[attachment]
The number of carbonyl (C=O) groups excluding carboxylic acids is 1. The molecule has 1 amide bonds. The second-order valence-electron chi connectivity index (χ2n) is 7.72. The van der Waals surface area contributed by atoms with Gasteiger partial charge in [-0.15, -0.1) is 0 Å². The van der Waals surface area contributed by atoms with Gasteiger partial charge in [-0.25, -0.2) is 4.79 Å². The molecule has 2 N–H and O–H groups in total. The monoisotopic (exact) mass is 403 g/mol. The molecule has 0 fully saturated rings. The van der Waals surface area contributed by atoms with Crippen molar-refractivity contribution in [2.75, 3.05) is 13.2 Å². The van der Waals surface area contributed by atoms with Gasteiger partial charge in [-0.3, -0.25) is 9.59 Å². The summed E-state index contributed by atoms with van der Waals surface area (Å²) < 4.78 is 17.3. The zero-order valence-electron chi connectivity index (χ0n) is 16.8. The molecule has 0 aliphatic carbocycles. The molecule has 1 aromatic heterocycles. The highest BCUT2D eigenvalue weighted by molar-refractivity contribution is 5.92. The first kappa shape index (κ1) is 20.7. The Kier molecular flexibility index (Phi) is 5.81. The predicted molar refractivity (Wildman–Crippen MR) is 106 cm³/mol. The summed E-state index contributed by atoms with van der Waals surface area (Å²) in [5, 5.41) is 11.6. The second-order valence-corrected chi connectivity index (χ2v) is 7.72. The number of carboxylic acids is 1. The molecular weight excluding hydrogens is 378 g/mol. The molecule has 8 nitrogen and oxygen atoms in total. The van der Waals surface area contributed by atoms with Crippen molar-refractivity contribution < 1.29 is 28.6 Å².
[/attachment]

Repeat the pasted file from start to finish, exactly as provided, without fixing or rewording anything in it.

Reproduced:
The number of carbonyl (C=O) groups excluding carboxylic acids is 1. The molecule has 1 amide bonds. The second-order valence-electron chi connectivity index (χ2n) is 7.72. The van der Waals surface area contributed by atoms with Gasteiger partial charge in [-0.15, -0.1) is 0 Å². The van der Waals surface area contributed by atoms with Gasteiger partial charge in [-0.25, -0.2) is 4.79 Å². The molecule has 2 N–H and O–H groups in total. The monoisotopic (exact) mass is 403 g/mol. The molecule has 0 fully saturated rings. The van der Waals surface area contributed by atoms with Crippen molar-refractivity contribution in [2.75, 3.05) is 13.2 Å². The van der Waals surface area contributed by atoms with Gasteiger partial charge in [-0.3, -0.25) is 9.59 Å². The summed E-state index contributed by atoms with van der Waals surface area (Å²) < 4.78 is 17.3. The zero-order valence-electron chi connectivity index (χ0n) is 16.8. The molecule has 0 aliphatic carbocycles. The molecule has 1 aromatic heterocycles. The highest BCUT2D eigenvalue weighted by molar-refractivity contribution is 5.92. The first kappa shape index (κ1) is 20.7. The Kier molecular flexibility index (Phi) is 5.81. The predicted molar refractivity (Wildman–Crippen MR) is 106 cm³/mol. The summed E-state index contributed by atoms with van der Waals surface area (Å²) in [5, 5.41) is 11.6. The second-order valence-corrected chi connectivity index (χ2v) is 7.72. The number of carboxylic acids is 1. The molecular weight excluding hydrogens is 378 g/mol. The molecule has 8 nitrogen and oxygen atoms in total. The van der Waals surface area contributed by atoms with Crippen molar-refractivity contribution < 1.29 is 28.6 Å².